Casey Fiesler/Flickr

“Wait” is possibly the catchiest song ever performed by a talking pedestrian traffic signal.

If traffic engineers ran the music industry, the most legendary track to drop this year might be this fly remix of a crosswalk signal’s walking instructions.

Michael Nguyen, a computer-science major at the University of Georgia, created “Wait” on the recommendation of fellow student Ashley Hegwood. Both had been intrigued by the monotonous-yet-catchy voice of a crosswalk indicator outside their school’s cafeteria, and thought it’d be fun to put it to music. Score one for musical creativity: The track is both hilarious and earworm-y. You could easily imagine it blasting at a beach party while hotties spray warm champagne into the ether. (Nguyen hasn’t responded to a request for comment, presumably because he’s out making other remixes of random campus sounds, as per this report in The Red & Black.)

“Wait” now joins the small but hallowed pantheon of pedestrian-themed songs, including Nancy Sinatra's “These Boots Are Made for Walkin’,” the Proclaimers’ “I’m Gonna Be (500 Miles),” and of course the Ventures’ surf classic “Walk Don’t Run.”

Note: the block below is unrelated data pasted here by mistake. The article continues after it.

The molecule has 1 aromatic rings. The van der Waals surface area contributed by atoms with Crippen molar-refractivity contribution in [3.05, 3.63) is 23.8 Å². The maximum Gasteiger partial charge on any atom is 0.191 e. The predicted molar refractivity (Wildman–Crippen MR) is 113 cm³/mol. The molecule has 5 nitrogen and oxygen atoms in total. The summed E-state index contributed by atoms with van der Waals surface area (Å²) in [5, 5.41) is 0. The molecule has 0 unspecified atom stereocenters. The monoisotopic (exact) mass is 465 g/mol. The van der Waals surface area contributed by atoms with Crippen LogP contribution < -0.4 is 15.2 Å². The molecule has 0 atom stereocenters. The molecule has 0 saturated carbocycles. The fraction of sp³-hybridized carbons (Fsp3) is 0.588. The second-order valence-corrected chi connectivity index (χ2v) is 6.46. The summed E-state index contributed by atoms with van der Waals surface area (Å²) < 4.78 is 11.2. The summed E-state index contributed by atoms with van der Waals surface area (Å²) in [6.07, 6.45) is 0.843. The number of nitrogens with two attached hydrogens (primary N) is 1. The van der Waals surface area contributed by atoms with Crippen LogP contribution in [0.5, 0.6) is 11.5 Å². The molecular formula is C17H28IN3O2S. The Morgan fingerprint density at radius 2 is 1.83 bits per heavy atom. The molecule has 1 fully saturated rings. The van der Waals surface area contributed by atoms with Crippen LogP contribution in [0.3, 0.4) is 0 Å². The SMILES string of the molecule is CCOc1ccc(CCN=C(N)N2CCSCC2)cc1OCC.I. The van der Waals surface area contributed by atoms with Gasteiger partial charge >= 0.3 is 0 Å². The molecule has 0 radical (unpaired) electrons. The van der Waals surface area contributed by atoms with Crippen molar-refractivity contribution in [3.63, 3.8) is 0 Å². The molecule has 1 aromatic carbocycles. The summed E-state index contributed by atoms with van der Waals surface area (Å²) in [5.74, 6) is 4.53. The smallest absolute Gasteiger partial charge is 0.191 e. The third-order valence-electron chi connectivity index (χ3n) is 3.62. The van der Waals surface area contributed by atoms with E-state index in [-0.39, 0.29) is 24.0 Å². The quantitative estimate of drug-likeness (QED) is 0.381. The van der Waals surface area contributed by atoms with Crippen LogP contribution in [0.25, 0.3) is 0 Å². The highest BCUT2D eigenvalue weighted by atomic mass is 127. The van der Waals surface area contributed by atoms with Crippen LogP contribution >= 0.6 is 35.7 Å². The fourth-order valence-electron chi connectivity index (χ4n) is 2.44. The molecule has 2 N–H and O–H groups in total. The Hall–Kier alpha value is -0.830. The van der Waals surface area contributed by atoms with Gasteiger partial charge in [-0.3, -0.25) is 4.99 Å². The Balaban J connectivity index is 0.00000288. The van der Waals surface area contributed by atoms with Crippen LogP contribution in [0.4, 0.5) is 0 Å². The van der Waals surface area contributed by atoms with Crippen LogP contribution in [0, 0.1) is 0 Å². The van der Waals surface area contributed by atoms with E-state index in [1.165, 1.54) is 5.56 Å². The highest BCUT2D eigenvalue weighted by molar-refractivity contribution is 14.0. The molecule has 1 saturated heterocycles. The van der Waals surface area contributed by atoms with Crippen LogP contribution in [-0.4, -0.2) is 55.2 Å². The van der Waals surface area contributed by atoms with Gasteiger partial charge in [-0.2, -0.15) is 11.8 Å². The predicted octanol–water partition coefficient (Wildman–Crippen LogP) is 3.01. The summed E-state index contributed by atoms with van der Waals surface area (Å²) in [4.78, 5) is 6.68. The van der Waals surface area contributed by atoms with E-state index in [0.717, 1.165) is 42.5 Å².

About the Author

Most Popular

  1. a photo of yellow vest protesters in Paris, France.
    Equity

    To Understand American Political Anger, Look to ‘Peripheral France’

    French geographer Christophe Guilluy has a controversial diagnosis of working-class resentment in the age of Trump, Brexit, and the Yellow Vests.

  2. Design

    How 'Maintainers,' Not 'Innovators,' Make the World Turn

    We need more stories about the labor that sustains society, a group of scholars say.

  3. A man walks by an abandoned home in Youngstown, Ohio
    Life

    How Some Shrinking Cities Are Still Prospering

    A study finds that some shrinking cities are prosperous areas with smaller, more-educated populations. But they also have greater levels of income inequality.

  4. A rendering of a co-living building in San Jose.
    Life

    The Largest Co-Living Building in the World Is Coming to San Jose

    The startup Starcity plans to build an 800-unit, 18-story “dorm for adults” to help affordably house Silicon Valley’s booming workforce.

  5. A cat lays flat on a bench at a park on the outskirts of Tokyo.
    Life

    Why Don't Americans Use Their Parks At Night?

    Most cities aren’t fond of letting people use parks after dark. But there are good lifestyle, environmental, and safety reasons to reconsider.

×